(CNN) - About 7,000 patients of a Tulsa, Oklahoma, dental practice were being notified they could have been exposed to HIV and hepatitis over the past six years, health authorities said Thursday.
Dentist W. Scott Harrington voluntarily stopped practicing when the joint investigation by the Tulsa Health Department and the Oklahoma State Department of Health began, the Tulsa agency said in a statement. "The dentist is cooperating with investigators through his attorney," the department said.
According to the State Board of Dentistry, the investigation into Harrington's practice found "numerous violations of health and safety laws and major violations of the State Dental Act," the health department said.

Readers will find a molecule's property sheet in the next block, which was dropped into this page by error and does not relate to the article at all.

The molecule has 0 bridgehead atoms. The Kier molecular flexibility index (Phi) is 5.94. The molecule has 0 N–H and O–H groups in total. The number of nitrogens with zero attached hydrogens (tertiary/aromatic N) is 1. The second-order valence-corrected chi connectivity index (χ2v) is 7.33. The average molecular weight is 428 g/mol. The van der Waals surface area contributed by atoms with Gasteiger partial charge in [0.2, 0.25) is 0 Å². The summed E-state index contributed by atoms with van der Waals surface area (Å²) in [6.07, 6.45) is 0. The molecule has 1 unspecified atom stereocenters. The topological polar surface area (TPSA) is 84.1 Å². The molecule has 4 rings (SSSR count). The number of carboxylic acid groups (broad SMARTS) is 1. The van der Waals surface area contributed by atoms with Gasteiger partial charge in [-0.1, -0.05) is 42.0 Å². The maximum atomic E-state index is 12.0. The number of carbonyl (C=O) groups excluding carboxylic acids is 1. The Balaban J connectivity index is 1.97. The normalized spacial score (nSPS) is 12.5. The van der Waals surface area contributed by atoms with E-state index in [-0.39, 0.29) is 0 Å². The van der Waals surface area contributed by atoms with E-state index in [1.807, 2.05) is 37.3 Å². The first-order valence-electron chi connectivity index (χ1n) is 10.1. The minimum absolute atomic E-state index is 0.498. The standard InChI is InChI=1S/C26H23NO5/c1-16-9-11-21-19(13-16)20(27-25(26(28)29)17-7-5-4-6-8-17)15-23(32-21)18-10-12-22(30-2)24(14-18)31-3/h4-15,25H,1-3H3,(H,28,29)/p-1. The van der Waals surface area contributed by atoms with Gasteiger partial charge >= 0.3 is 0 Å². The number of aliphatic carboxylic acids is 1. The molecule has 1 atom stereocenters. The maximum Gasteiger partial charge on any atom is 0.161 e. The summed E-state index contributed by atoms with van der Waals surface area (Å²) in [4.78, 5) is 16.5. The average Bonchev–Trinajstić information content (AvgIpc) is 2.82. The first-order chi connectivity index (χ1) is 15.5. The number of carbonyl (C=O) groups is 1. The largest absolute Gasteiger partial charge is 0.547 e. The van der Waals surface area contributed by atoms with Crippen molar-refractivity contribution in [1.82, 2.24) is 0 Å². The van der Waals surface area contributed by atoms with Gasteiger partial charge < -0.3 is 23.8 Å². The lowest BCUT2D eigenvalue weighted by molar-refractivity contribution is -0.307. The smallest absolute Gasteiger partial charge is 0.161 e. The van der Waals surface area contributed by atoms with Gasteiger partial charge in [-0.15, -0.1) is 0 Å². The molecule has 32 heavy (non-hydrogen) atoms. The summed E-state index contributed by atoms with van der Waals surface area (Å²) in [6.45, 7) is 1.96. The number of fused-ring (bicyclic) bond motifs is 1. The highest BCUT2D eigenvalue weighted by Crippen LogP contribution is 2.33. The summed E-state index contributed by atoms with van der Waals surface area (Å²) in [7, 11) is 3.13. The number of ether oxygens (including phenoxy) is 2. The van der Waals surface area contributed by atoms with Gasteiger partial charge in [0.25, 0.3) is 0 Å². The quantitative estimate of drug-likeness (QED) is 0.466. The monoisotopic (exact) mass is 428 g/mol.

This morning, CNN's Ed Lavandera reports on the latest in the investigation on "Early Start."
Doctors say they've cured a two-year-old in Mississippi of HIV, Cohen reports.
CNN's Elizabeth Cohen looks at a drug to be reviewed by the FDA for use in preventing HIV infection.
This morning, protesters in North Carolina are saying "our fight for fairness is not over."
This comes after North Carolina voters passed a strict amendment to their constitution that eliminates same sex marriages. Amendment One also bans civil unions and domestic partnerships for both gay and straight couples in the state. Gay marriages were already illegal in the state.
As the general election gears up towards November, many Democrats calling on President Obama to speak out in support of gay marriage. So far, the President has been ambiguous.
On "Early Start" this morning, CNN political contributor Roland Martin talks about the political wrangling around same sex marriage.